Burnout refers to “a syndrome of emotional exhaustion, depersonalization, and reduced personal accomplishment that can occur among individuals who do ‘people work’ of some kind” (Noosorn & Wongwat, 2010 p. 18). It is a process which commences with excessive as well as prolonged job stress levels. This process becomes complete at a point where the worker puts up with the job in a defensive manner and turns out to be rigid, uninterested and cynical. One of the factors that may lead to crisis workers to experience burnout is that they provide services and assistance to the public and deal with a large number of people most of the time for an extended time period. Practices like these ones may contribute towards having the recurrence of the mental stress as well as physical stress which can in turn result in having boredom, lack of satisfaction in the day-to-day responsibilities and emotional depression. Economic crises with the society, especially in the third world countries, can lead to burnout among the crisis workers. Here, the crisis workers operate under very difficult conditions. These people are exposed to bigger job stress and they are also exposed to a very big sense of great job responsibility. They are also subjected to “frequent overtime work” (Noosorn & Wongwat, 2010, p.18).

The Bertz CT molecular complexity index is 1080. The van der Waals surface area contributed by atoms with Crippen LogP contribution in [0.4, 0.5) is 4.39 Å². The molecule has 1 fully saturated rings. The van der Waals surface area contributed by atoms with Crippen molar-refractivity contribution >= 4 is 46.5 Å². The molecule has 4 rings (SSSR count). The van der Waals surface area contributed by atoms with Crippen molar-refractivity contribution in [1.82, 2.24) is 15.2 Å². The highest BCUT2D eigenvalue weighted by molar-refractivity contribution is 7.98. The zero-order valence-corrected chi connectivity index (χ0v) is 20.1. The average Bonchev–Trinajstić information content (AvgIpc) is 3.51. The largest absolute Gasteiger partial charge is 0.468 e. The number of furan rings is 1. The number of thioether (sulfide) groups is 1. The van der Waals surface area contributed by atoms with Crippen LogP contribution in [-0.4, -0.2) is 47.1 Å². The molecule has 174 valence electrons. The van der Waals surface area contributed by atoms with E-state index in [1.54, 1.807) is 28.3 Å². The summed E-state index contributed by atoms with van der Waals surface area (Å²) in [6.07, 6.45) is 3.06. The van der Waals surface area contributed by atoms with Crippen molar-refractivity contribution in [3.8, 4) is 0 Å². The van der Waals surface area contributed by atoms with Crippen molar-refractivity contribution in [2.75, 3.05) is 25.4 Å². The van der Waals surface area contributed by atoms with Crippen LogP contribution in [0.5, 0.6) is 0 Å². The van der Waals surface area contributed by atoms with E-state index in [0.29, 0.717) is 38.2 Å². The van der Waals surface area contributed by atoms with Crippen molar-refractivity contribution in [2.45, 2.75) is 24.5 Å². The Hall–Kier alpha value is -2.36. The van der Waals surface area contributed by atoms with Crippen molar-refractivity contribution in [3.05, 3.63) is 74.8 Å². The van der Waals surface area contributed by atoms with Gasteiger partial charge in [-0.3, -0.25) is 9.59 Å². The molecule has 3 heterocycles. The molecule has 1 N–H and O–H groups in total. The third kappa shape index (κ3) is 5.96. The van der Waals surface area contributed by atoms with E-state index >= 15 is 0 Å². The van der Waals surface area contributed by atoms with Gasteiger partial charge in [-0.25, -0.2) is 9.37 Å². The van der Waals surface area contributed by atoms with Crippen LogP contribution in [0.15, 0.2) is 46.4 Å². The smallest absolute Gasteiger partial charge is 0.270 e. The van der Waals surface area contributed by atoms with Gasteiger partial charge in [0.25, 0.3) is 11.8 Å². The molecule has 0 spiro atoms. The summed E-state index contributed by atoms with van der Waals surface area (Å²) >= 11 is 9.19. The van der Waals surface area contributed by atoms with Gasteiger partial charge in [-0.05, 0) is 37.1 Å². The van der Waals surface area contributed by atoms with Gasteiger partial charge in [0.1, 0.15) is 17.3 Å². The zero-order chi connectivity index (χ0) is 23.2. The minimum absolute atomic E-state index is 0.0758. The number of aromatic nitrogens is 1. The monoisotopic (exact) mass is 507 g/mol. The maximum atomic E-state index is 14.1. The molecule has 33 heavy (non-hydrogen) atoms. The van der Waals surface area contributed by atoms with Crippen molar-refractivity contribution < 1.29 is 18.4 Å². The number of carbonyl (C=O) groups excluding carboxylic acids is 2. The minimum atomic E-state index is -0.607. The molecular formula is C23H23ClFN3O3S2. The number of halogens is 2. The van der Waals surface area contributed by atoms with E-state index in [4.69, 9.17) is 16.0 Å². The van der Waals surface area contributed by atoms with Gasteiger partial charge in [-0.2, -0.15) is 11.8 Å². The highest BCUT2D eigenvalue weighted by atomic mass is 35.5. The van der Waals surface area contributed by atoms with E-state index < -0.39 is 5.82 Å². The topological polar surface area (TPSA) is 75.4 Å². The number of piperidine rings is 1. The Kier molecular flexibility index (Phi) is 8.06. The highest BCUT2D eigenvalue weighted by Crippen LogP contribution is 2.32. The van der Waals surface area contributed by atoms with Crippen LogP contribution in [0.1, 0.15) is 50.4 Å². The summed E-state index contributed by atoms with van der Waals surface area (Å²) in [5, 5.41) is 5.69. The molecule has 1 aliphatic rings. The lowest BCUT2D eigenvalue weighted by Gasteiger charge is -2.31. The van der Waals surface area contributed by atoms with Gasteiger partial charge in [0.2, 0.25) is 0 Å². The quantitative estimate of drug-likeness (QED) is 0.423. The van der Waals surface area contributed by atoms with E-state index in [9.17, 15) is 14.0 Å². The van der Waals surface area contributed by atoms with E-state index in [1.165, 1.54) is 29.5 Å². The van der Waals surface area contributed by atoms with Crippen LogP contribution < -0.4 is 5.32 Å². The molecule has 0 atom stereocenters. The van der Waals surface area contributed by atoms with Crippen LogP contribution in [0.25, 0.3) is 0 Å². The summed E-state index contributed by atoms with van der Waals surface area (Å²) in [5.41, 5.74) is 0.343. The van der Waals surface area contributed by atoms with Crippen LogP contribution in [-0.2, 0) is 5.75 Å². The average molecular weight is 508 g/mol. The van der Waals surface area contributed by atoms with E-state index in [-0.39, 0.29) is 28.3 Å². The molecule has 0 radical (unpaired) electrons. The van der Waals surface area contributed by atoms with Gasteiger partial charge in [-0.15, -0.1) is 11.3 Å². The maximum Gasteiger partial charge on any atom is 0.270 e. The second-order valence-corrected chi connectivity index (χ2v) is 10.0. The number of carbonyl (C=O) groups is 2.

One of the strategies for avoiding or preventing burnout is by changing work patterns. This may involve reducing the number of working hours, allowing the workers to take breaks, avoiding overtime work, and taking vocations among other similar measures. Another strategy may involve utilizing social resources. This includes seeking the professional support from the colleagues in the workplace, receiving guidance from the supervisors, family members, mentors and professional counsellors (Maslach, 2007).
Maslach, C. (2007). Job burnout: new direction in research and intervention. Current Directions in Psychol. Sci. 12(1), 189-192.
Noosorn, N. & Wongwat, R. (2010). Predictors of burnout among community health personnel of primary care units in the Northern region of Thailand. Journal of Neuroscience and behavioural Health, 2(2), 18 – 22.